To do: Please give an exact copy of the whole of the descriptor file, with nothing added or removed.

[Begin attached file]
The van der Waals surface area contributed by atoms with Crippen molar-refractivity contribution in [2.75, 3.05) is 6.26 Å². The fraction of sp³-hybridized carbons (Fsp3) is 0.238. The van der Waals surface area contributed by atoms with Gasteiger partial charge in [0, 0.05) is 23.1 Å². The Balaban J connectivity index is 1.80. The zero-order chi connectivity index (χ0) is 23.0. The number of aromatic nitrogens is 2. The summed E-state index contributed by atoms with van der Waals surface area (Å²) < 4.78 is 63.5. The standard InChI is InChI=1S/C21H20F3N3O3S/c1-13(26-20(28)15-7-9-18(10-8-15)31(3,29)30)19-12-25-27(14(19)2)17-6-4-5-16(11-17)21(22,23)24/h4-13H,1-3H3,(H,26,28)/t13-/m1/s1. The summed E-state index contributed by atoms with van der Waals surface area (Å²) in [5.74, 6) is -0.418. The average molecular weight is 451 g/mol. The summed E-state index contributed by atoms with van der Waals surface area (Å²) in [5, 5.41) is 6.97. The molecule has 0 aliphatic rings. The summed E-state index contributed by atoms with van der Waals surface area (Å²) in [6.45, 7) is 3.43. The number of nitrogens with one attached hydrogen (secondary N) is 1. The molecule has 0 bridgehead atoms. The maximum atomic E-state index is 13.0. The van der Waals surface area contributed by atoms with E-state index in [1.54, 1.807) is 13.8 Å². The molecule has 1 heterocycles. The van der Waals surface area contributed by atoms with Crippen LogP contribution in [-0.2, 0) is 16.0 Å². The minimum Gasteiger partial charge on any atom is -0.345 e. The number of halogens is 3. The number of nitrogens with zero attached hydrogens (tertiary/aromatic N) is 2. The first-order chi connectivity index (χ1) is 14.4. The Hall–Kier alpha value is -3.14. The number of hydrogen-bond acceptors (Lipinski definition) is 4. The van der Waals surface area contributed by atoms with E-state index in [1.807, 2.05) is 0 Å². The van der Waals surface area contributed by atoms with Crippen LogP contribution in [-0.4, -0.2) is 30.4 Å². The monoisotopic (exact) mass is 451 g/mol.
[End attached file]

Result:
The van der Waals surface area contributed by atoms with Crippen molar-refractivity contribution in [2.75, 3.05) is 6.26 Å². The fraction of sp³-hybridized carbons (Fsp3) is 0.238. The van der Waals surface area contributed by atoms with Gasteiger partial charge in [0, 0.05) is 23.1 Å². The Balaban J connectivity index is 1.80. The zero-order chi connectivity index (χ0) is 23.0. The number of aromatic nitrogens is 2. The summed E-state index contributed by atoms with van der Waals surface area (Å²) < 4.78 is 63.5. The standard InChI is InChI=1S/C21H20F3N3O3S/c1-13(26-20(28)15-7-9-18(10-8-15)31(3,29)30)19-12-25-27(14(19)2)17-6-4-5-16(11-17)21(22,23)24/h4-13H,1-3H3,(H,26,28)/t13-/m1/s1. The summed E-state index contributed by atoms with van der Waals surface area (Å²) in [5.74, 6) is -0.418. The average molecular weight is 451 g/mol. The summed E-state index contributed by atoms with van der Waals surface area (Å²) in [5, 5.41) is 6.97. The molecule has 0 aliphatic rings. The summed E-state index contributed by atoms with van der Waals surface area (Å²) in [6.45, 7) is 3.43. The number of nitrogens with one attached hydrogen (secondary N) is 1. The molecule has 0 bridgehead atoms. The maximum atomic E-state index is 13.0. The van der Waals surface area contributed by atoms with E-state index in [1.54, 1.807) is 13.8 Å². The molecule has 1 heterocycles. The van der Waals surface area contributed by atoms with Crippen LogP contribution in [-0.2, 0) is 16.0 Å². The minimum Gasteiger partial charge on any atom is -0.345 e. The number of halogens is 3. The number of nitrogens with zero attached hydrogens (tertiary/aromatic N) is 2. The first-order chi connectivity index (χ1) is 14.4. The Hall–Kier alpha value is -3.14. The number of hydrogen-bond acceptors (Lipinski definition) is 4. The van der Waals surface area contributed by atoms with E-state index in [1.807, 2.05) is 0 Å². The van der Waals surface area contributed by atoms with Crippen LogP contribution in [-0.4, -0.2) is 30.4 Å². The monoisotopic (exact) mass is 451 g/mol.